Adult children making the difficult choice to place their elderly parents in a Florida nursing home often turn to the Centers for Medicare & Medicaid Services (CMS) when it comes to deciding on a facility. The federal agency has established a Five-Star Quality Rating System to assist consumers, their families and caregivers in order to compare nursing homes and help them more easily identify potential problems. Those with the highest ratings are considered to be top quality, while those at the lower end may have been cited for repeated deficiencies and issues that place residents in direct harm.
However, as a recent story out of Illinois shows, even those scores don’t necessarily tell the whole story. The Des Moines Register reported that despite a proposed fine $30,000 by the state for nursing home conditions allegedly leading to the death of an 87-year-old resident, CMS still gave the facility a five-star rating in terms of quality of resident care. It’s overall rating was two stars, which is considered below average.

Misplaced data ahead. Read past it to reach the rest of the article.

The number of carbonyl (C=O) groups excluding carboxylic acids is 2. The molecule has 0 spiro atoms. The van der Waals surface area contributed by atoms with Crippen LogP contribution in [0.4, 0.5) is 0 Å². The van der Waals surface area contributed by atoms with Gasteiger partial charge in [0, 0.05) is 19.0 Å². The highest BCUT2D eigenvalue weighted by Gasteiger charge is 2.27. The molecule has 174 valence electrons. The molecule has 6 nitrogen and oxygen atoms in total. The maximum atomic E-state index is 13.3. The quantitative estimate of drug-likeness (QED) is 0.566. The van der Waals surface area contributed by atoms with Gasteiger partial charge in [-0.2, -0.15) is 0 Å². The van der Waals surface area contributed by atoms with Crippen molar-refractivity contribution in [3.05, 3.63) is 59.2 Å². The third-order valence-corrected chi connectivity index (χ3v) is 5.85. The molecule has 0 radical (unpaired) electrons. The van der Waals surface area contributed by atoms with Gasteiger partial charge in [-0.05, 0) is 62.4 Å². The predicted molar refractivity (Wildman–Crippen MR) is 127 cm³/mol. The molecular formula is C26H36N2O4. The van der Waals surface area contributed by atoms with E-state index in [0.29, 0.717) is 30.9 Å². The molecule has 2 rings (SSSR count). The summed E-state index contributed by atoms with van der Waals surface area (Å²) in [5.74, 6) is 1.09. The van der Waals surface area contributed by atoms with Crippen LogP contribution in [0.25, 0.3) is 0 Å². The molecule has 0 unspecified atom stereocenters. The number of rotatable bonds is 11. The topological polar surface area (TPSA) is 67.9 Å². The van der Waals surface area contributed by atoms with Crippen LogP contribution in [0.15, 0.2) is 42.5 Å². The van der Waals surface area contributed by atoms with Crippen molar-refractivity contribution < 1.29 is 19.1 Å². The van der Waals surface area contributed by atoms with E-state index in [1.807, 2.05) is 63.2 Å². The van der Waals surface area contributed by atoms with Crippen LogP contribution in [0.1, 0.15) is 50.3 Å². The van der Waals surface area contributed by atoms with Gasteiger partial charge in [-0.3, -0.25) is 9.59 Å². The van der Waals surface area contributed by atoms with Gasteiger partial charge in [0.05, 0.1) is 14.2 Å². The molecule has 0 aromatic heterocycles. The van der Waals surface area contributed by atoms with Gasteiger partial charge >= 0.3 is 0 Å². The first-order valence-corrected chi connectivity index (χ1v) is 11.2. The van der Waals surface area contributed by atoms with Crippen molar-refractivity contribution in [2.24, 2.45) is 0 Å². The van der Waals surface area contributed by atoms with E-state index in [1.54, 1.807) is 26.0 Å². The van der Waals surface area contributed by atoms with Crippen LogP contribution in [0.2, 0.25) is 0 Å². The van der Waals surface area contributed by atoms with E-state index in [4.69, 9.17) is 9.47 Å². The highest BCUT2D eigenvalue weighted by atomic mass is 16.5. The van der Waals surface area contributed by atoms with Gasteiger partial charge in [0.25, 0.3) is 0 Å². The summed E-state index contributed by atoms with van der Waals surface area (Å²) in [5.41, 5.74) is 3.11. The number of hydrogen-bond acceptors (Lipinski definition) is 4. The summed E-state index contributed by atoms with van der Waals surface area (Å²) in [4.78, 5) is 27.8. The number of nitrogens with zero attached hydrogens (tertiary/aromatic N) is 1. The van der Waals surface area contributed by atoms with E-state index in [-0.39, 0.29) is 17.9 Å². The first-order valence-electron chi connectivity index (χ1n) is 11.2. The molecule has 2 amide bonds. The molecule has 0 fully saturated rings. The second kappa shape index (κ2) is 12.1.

The woman reportedly died after suffering from dehydration and severe pain. State authorities opined she may not have had water for several days. Yet the fine hasn’t actually been imposed, which would allow CMS to take over the case. It’s not the first time the nursing home has come under fire. Last year, the state fined the facility for physical and verbal abuse of the residents. The fact that it still has a five-star rating for care has many wondering the measures by which CMS decides one’s ranking and whether they are truly reliable, particularly considering they are based in part on data self-reported by the nursing homes and not verified by state officials. Continue reading →